Goats are adorable and their antics have made them stars of social media, but are you ready for your own kids?
Carl and Jan Roberts raise miniature goats in Ellendale, in the highlands of central Tasmania.
The popularity of the cute goats on social media has helped spark interest in their farm, they said.
“Social media has been phenomenal for us. We don’t have to advertise,” Ms. Roberts told Helen Shield on ABC Radio Hobart.
Australian miniature goats were bred to be about half the size of regular goat breeds.
While you can still milk a mini goat, or use its fleece or meat, their main attraction is being a different pet.
However, Mr Roberts said that regardless of the size of the goat, their needs were the same as those of their larger ancestors.
“They are not pets, they are cattle, so they have different needs [to cats and dogs],” he said.
A single goat is a miserable goat
While a cat or dog can fend for itself, a goat without a herd will be alone and far from happy.
“We only sell them in pairs, at least in pairs, they are herding animals,” Mr. Roberts said.
Not only do goats have to be with other goats to be happy, but they can also live long lives.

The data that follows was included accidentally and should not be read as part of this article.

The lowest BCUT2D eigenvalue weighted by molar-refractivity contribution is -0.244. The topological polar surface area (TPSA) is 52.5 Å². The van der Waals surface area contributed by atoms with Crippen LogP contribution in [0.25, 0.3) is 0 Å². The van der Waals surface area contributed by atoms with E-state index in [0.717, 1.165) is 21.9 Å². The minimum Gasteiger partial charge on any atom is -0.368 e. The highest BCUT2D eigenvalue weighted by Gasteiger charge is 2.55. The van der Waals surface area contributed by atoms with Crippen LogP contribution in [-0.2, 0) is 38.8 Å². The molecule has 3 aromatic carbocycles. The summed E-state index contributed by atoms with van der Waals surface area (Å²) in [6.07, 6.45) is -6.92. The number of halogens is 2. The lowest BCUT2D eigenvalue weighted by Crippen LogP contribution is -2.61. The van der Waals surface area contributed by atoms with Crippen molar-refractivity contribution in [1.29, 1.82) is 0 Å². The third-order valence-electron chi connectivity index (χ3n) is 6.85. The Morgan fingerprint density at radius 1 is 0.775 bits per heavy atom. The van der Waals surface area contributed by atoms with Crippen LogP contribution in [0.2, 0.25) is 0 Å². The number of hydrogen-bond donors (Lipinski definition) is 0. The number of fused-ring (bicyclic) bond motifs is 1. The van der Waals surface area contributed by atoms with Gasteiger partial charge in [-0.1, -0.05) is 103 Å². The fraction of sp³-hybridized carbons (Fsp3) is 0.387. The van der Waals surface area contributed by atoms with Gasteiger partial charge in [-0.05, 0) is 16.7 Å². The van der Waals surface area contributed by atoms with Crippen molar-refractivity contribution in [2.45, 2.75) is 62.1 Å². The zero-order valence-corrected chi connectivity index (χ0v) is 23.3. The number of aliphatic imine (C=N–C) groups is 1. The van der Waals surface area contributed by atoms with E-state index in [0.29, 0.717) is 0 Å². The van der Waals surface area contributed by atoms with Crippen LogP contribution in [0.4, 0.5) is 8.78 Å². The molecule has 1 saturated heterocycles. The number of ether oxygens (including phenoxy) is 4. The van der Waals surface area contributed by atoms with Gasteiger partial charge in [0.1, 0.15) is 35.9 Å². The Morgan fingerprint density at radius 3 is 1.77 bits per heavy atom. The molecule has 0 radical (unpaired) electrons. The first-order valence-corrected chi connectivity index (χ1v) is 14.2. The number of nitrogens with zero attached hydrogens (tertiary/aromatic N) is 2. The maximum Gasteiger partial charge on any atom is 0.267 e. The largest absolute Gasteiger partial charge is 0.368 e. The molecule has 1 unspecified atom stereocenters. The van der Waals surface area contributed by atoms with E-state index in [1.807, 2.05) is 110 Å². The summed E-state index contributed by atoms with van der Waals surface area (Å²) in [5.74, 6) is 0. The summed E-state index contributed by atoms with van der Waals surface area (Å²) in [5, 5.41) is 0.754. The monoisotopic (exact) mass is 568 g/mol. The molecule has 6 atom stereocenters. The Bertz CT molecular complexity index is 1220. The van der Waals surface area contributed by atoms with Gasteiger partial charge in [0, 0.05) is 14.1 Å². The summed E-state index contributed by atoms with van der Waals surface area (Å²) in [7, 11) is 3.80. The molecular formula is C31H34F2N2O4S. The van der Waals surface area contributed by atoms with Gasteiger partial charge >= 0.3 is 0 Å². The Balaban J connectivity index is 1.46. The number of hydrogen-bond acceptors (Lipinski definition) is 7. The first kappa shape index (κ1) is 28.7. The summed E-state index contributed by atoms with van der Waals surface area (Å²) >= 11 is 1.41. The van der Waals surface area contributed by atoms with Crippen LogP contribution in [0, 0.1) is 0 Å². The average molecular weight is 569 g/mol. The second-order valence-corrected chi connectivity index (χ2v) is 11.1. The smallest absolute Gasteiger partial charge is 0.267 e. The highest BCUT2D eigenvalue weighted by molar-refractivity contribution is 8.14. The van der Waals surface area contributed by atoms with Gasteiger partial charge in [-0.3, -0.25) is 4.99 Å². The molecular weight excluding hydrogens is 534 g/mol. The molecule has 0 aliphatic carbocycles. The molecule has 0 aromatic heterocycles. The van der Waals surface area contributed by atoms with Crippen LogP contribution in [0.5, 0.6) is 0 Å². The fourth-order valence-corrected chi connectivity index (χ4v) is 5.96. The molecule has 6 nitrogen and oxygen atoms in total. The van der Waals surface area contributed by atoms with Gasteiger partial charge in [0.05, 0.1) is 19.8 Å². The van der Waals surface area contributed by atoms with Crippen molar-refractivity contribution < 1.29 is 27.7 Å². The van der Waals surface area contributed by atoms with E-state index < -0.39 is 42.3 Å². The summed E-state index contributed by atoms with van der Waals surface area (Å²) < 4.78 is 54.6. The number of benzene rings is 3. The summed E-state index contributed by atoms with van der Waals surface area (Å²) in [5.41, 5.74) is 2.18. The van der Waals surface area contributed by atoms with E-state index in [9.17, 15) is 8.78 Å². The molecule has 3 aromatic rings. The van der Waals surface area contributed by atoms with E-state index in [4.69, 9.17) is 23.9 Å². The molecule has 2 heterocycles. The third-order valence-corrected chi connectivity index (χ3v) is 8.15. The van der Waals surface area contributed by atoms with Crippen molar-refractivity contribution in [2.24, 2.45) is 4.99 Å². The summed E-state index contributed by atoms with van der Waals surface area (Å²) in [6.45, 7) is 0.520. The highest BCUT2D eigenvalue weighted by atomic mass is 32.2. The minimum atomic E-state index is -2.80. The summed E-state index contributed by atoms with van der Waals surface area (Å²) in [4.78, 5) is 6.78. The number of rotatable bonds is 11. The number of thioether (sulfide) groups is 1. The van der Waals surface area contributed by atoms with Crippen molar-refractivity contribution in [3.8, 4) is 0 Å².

“The reality is that they will be with you for 12 to 15 years,” Mr. Roberts said.
“[They also] need a variety of pastures and a variety of food.
“Even though they are miniatures, they are very small, you cannot put [them] in a quarter of an acre and leave them there. “
Play time for goats a must
You should also be prepared to spend time with your goats each day; it is not an animal to be regulated and forgotten.
Studies have shown that goats have the same bonding ability with humans as dogs, and their intelligence is also roughly the same as their canine counterparts.
This means that they can get bored and become destructive if they are not mentally stimulated.
Mr Roberts said goats behaving badly was usually a sign they weren’t interacting with enough.
Mr Roberts said he and his wife spent a lot of time with potential clients and would refuse to sell children if they felt people were unprepared for the responsibility.
“We spend a lot of time educating new owners [about] the needs of the goat, ”he said.
“At the end of the day, they’re our family, they’re Jan’s children.”